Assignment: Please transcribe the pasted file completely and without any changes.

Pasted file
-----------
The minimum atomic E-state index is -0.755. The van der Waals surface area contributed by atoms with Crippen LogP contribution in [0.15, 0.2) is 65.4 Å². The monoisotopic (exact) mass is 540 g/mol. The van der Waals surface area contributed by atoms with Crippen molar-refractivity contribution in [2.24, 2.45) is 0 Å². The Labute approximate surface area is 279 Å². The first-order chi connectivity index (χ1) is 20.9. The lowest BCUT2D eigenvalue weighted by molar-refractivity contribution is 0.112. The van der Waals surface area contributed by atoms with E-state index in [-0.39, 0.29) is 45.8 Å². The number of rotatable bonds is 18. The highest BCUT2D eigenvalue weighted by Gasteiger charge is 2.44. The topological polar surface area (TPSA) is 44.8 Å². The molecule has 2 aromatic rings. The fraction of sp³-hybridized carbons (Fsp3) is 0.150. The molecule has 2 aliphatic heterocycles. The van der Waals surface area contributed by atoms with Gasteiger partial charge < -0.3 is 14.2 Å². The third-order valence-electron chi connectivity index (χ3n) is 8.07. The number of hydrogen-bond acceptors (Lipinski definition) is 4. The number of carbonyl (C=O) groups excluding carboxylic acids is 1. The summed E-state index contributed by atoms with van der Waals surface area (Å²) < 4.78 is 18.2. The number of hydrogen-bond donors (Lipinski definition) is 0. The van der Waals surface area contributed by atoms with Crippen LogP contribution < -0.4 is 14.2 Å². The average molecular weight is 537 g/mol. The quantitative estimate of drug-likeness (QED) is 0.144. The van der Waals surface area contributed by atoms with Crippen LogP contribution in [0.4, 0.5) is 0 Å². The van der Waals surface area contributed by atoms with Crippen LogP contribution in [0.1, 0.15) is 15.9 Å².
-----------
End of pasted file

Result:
The minimum atomic E-state index is -0.755. The van der Waals surface area contributed by atoms with Crippen LogP contribution in [0.15, 0.2) is 65.4 Å². The monoisotopic (exact) mass is 540 g/mol. The van der Waals surface area contributed by atoms with Crippen molar-refractivity contribution in [2.24, 2.45) is 0 Å². The Labute approximate surface area is 279 Å². The first-order chi connectivity index (χ1) is 20.9. The lowest BCUT2D eigenvalue weighted by molar-refractivity contribution is 0.112. The van der Waals surface area contributed by atoms with E-state index in [-0.39, 0.29) is 45.8 Å². The number of rotatable bonds is 18. The highest BCUT2D eigenvalue weighted by Gasteiger charge is 2.44. The topological polar surface area (TPSA) is 44.8 Å². The molecule has 2 aromatic rings. The fraction of sp³-hybridized carbons (Fsp3) is 0.150. The molecule has 2 aliphatic heterocycles. The van der Waals surface area contributed by atoms with Gasteiger partial charge < -0.3 is 14.2 Å². The third-order valence-electron chi connectivity index (χ3n) is 8.07. The number of hydrogen-bond acceptors (Lipinski definition) is 4. The number of carbonyl (C=O) groups excluding carboxylic acids is 1. The summed E-state index contributed by atoms with van der Waals surface area (Å²) < 4.78 is 18.2. The number of hydrogen-bond donors (Lipinski definition) is 0. The van der Waals surface area contributed by atoms with Crippen LogP contribution < -0.4 is 14.2 Å². The average molecular weight is 537 g/mol. The quantitative estimate of drug-likeness (QED) is 0.144. The van der Waals surface area contributed by atoms with Crippen LogP contribution in [0.4, 0.5) is 0 Å². The van der Waals surface area contributed by atoms with Crippen LogP contribution in [0.1, 0.15) is 15.9 Å².